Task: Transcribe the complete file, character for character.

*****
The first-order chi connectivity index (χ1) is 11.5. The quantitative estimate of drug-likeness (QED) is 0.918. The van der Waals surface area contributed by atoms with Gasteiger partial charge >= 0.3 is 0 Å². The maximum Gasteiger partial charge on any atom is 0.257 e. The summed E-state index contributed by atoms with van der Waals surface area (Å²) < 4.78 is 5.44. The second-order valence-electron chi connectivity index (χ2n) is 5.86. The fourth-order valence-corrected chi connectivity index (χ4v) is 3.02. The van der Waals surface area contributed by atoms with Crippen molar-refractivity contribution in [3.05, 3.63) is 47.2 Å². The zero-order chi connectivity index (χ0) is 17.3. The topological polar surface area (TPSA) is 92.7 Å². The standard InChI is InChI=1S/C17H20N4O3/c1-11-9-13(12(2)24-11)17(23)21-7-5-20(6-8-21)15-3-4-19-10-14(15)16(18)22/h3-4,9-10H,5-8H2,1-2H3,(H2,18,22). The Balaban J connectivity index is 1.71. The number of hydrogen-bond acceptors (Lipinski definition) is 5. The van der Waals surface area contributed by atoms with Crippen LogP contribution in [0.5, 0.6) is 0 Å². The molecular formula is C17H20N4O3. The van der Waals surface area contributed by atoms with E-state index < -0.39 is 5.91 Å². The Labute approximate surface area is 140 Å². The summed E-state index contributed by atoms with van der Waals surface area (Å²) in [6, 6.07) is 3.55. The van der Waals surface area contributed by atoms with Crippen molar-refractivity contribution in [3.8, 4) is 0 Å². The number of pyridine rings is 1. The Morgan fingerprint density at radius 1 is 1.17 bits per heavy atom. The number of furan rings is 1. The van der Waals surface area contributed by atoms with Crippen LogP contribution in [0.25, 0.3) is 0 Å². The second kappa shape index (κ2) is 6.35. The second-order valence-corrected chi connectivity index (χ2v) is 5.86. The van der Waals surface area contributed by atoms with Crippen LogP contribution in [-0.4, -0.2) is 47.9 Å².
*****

The first-order chi connectivity index (χ1) is 11.5. The quantitative estimate of drug-likeness (QED) is 0.918. The van der Waals surface area contributed by atoms with Gasteiger partial charge >= 0.3 is 0 Å². The maximum Gasteiger partial charge on any atom is 0.257 e. The summed E-state index contributed by atoms with van der Waals surface area (Å²) < 4.78 is 5.44. The second-order valence-electron chi connectivity index (χ2n) is 5.86. The fourth-order valence-corrected chi connectivity index (χ4v) is 3.02. The van der Waals surface area contributed by atoms with Crippen molar-refractivity contribution in [3.05, 3.63) is 47.2 Å². The zero-order chi connectivity index (χ0) is 17.3. The topological polar surface area (TPSA) is 92.7 Å². The standard InChI is InChI=1S/C17H20N4O3/c1-11-9-13(12(2)24-11)17(23)21-7-5-20(6-8-21)15-3-4-19-10-14(15)16(18)22/h3-4,9-10H,5-8H2,1-2H3,(H2,18,22). The Balaban J connectivity index is 1.71. The number of hydrogen-bond acceptors (Lipinski definition) is 5. The van der Waals surface area contributed by atoms with Crippen LogP contribution in [0.5, 0.6) is 0 Å². The molecular formula is C17H20N4O3. The van der Waals surface area contributed by atoms with E-state index < -0.39 is 5.91 Å². The Labute approximate surface area is 140 Å². The summed E-state index contributed by atoms with van der Waals surface area (Å²) in [6, 6.07) is 3.55. The van der Waals surface area contributed by atoms with Crippen molar-refractivity contribution in [3.8, 4) is 0 Å². The number of pyridine rings is 1. The Morgan fingerprint density at radius 1 is 1.17 bits per heavy atom. The number of furan rings is 1. The van der Waals surface area contributed by atoms with Crippen LogP contribution in [0.25, 0.3) is 0 Å². The second kappa shape index (κ2) is 6.35. The second-order valence-corrected chi connectivity index (χ2v) is 5.86. The van der Waals surface area contributed by atoms with Crippen LogP contribution in [-0.4, -0.2) is 47.9 Å².